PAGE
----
(a film review by Mark R. Leeper)

CAPSULE: Jeff Bridges plays Bad Blake, a once-great country music singer who at 57 is reduced to playing in bars and bowling alleys. He has one last chance at love with a reporter sent to interview him. The reporter, played by Maggie Gyllenhaal, could use a father figure for her son and Bridges likes the role. But there is a reason Bad is screwing up his life. Scott Cooper writes and directs based on Thomas Cobb's novel. The story is familiar, but the Cooper gives us characters with texture. Rating: +2 (-4 to +4) or 7/10

Bad Blake (played by Jeff Bridges) was a country singer who in his time had something of a following. Many of the current popular singers owe their style to learning from him. But the show is ending for Bad Blake. He gets a few paying gigs these days, but nothing great. He drives his pickup all over the southwest to rundown bars and bowling alleys that still have a place for him to entertain their customers. Bad gets his entertainment from the bottom of a bottle. He prides himself on never having missed a performance, but too often when he should be on stage his face is in a trashcan losing his last few drinks. In Santa Fe attractive reporter Jean Craddock (Maggie Gyllenhaal) interviews him and the two of them hit it off. He even likes Jean's little boy. The problem is that Bad and Jean and the bottle make for a crowd of three and it is one too many. Bad wants to commit, but he cannot help living up to his first name whenever he passes a bar or sees a cute young fan in the audience.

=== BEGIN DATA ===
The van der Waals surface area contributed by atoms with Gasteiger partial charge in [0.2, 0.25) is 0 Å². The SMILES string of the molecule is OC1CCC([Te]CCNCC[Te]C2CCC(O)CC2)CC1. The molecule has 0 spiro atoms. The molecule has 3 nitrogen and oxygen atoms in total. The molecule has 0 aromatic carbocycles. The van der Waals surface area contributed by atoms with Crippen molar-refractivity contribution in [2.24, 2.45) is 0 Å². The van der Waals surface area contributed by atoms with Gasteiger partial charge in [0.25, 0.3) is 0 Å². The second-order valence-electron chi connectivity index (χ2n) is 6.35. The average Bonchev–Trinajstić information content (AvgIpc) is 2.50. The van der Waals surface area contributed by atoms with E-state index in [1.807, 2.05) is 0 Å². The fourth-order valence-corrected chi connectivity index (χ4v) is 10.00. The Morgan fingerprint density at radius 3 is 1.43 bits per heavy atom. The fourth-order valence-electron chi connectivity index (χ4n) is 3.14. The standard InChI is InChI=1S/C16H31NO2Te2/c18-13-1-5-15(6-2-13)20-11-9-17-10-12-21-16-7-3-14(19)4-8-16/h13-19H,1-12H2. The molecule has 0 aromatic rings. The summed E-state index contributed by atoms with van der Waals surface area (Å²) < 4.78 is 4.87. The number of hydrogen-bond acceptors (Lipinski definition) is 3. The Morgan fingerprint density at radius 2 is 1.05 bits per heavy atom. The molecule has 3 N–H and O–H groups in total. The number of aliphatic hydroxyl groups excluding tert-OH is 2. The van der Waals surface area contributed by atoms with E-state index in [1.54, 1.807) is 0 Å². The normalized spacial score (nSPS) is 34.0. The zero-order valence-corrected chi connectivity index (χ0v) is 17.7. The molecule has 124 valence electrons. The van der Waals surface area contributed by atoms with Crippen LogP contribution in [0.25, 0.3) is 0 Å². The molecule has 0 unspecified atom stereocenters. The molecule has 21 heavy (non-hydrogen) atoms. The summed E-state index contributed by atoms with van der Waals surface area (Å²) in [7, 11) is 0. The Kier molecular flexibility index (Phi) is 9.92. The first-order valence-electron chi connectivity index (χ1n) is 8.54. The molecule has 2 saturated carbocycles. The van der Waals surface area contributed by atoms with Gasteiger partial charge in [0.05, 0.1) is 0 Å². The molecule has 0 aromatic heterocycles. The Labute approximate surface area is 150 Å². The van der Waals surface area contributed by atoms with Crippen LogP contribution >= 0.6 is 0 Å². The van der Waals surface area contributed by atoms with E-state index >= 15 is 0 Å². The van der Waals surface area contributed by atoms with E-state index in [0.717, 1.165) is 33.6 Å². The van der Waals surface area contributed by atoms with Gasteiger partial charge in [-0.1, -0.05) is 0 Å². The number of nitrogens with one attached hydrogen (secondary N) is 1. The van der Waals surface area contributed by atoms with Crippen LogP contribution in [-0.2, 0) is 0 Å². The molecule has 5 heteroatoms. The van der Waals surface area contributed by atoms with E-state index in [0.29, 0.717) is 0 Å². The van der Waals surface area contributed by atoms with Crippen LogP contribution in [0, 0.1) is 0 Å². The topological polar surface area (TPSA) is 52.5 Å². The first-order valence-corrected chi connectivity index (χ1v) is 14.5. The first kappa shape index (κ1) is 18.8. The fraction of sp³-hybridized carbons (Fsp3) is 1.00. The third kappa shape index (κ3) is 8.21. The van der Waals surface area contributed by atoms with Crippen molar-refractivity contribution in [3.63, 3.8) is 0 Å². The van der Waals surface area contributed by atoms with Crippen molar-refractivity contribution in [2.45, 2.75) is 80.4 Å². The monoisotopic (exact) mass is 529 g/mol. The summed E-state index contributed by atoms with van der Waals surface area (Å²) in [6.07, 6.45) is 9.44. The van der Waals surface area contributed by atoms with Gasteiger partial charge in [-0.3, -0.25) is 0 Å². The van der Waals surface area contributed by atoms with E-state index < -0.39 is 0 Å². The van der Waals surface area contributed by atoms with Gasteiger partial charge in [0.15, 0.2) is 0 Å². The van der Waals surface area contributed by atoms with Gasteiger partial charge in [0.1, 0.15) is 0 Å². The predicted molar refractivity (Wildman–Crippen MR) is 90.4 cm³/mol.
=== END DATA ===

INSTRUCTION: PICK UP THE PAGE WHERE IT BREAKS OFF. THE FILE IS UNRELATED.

Bridges plays the role note-perfectly. He seems to like to play singers in lots of different genres. He was a stoned-out rock singer in TIDELAND. Earlier in his career he was a lounge singer in THE FABULOUS BAKER BOYS. He can be a maverick automobile executive, a mathematics professor, the President of the United States, or an alien. He will not be typecast and his characters have depth and authenticity. With Robert Duvall as a bartender and an old friend of Bad, that makes two actors of that quality in this film. And the two actors have something else in common. Neither has much of a singing voice. Bridges does his own singing in this film, but I do not expect he will cut an album any time soon. Robert Duvall may be the greatest American actor today (and he does a mean tango), but when he tries to sing in the closing credits the results are painful.

Stephen Bruton and T-Bone Burnett wrote the country music. Burnett is himself a country music legend. In addition he provided music for O BROTHER WHERE ART THOU? and THE LADYKILLERS (2004). Here he lends a tone of authenticity and style. The film is reminiscent of Robert Duvall's TENDER MERCIES. It is a sort of old shoe of a film, comfortable with nothing really fancy. You really care if these two people will make it together. And there is some nice scenery that Bad Blake passes as he travels the Southwest. But the center of attraction is that performance by Bridges.

Some good country music and some people you care about make this film likable if nothing flashy. But Bridges's characterization is first rate. I give CRAZY HEART a +2 on the -4 to +4 scale or 7/10.

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					Mark R. Leeper
					Copyright 2009 Mark R. Leeper